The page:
Frequent motorists traveling by Thomas Stadium on University Parkway have probably seen the Pal’s Sudden Service billboard so often that it’s become part of the backdrop.
Soon, it could be gone.
Johnson City has been the owner of the small piece of property where the structure sits for about 40 years.
After recently being approached by the advertising company that owns the billboard about entering into a new contract, city officials realized the structure was on city property and have asked that it be removed by Sept. 1.
City officials have said the city’s zoning ordinance, which doesn’t allow billboards, prevent it from entering into a new agreement with the company.
Johnson City staff attorney Sunny Sandos told commissioners during an agenda review meeting on July 13 that Lamar Advertising, which operates about 390,000 displays across United States and Canada, entered into a lease with East Tennessee State University in 1972 to operate the billboard at the intersection of University Parkway and West State of Franklin Road, paying the university $50 a year.
In 1978, Sandos said the city acquired the land from the state of Tennessee, has continuously owned the property since that time and did not enter into a contract with Lamar Advertising.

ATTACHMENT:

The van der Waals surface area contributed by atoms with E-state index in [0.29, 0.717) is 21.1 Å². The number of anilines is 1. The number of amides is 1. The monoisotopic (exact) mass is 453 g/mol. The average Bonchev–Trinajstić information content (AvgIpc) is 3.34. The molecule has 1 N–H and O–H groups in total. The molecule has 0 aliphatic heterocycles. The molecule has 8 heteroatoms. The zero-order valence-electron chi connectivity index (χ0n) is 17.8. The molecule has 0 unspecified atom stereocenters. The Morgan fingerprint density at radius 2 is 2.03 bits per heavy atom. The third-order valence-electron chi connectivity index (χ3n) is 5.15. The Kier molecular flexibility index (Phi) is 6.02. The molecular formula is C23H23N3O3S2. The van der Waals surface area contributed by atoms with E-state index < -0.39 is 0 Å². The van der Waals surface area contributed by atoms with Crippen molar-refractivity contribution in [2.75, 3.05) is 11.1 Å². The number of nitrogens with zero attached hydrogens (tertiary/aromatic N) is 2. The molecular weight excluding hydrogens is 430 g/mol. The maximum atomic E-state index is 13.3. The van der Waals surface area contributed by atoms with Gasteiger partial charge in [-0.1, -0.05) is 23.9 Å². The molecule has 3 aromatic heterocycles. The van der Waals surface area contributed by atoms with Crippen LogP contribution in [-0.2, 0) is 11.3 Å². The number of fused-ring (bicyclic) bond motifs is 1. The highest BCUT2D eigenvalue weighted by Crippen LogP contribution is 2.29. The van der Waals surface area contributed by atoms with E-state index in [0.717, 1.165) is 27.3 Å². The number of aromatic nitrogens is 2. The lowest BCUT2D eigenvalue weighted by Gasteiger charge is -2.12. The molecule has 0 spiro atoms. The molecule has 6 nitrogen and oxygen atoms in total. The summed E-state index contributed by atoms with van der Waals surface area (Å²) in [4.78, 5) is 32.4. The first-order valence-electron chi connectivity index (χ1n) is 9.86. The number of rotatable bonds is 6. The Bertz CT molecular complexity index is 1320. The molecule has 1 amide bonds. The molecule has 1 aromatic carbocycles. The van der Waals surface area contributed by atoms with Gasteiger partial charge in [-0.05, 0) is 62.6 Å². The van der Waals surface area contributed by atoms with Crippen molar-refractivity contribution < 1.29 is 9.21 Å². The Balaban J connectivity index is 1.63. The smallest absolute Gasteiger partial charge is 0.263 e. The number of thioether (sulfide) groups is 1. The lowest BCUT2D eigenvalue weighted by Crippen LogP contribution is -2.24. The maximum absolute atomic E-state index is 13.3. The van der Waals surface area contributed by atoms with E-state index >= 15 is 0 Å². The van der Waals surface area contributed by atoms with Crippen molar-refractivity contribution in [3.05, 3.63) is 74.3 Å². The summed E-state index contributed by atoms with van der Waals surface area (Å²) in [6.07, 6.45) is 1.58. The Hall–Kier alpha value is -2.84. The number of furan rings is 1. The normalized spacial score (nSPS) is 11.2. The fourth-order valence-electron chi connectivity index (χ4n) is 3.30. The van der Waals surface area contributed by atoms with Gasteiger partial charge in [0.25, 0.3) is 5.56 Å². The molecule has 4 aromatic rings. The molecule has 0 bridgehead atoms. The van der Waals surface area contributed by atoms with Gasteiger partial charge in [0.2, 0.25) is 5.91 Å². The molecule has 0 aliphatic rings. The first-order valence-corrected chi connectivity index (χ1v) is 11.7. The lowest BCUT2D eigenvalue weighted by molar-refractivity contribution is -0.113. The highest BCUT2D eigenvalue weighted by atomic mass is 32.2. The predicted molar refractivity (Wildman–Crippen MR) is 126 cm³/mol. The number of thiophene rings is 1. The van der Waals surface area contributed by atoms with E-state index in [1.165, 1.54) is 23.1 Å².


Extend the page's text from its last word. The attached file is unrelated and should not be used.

At that time, City Manager Pete Peterson told commissioners the city was buying right-of-way to build State of Franklin Road.
Lamar Advertising, meanwhile, continued to make payments to the university, Sandos said.
In 2015, Sandos said ETSU asked Lamar Advertising to remove the structure.
In 2017, she said the company determined that ETSU wasn’t the property owner, and after learning the true owner, eventually approached city staff with lease options for the billboard, including one that averaged $250 a month.
At $3,000 a year, Sandos told city commissioners that the contract would be significantly less than comparable billboard lease agreements, particularly for that location.
In March, the city asked Lamar to remove the billboard by June 1, which they extended to July 15 after the company requested more time.
Several days before that deadline, Sandos said an attorney for Lamar told the city the billboard should be grandfathered in and that Johnson City would be exercising eminent domain if it removed the structure, which the attorney claimed would cost the city $281,000.
Instead, Lamar wants to enter into a lease with the city.
Sandos said billboards in the city are grandfathered in if they appear on private property and predate changes to the zoning code, but she added that the city can’t enter into a new contract with Lamar Advertising because changes in ownership trigger the updated zoning rules.
The city has never had a contract with the company for the billboard.
“Had there been a continuous agreement with the owner of the property, it would be fine,” she said. “But there’s not.”
Lamar Advertising declined to comment.
If the company refuses to remove the billboard, one hypothetical course of action city officials broached during their meeting on July 13 was a lawsuit.
Sandos said that is still hypothetical, and the city is waiting until Sept. 1 to see how Lamar Advertising responds.
“We remain very hopeful that the billboard will be properly removed,” Sandos said.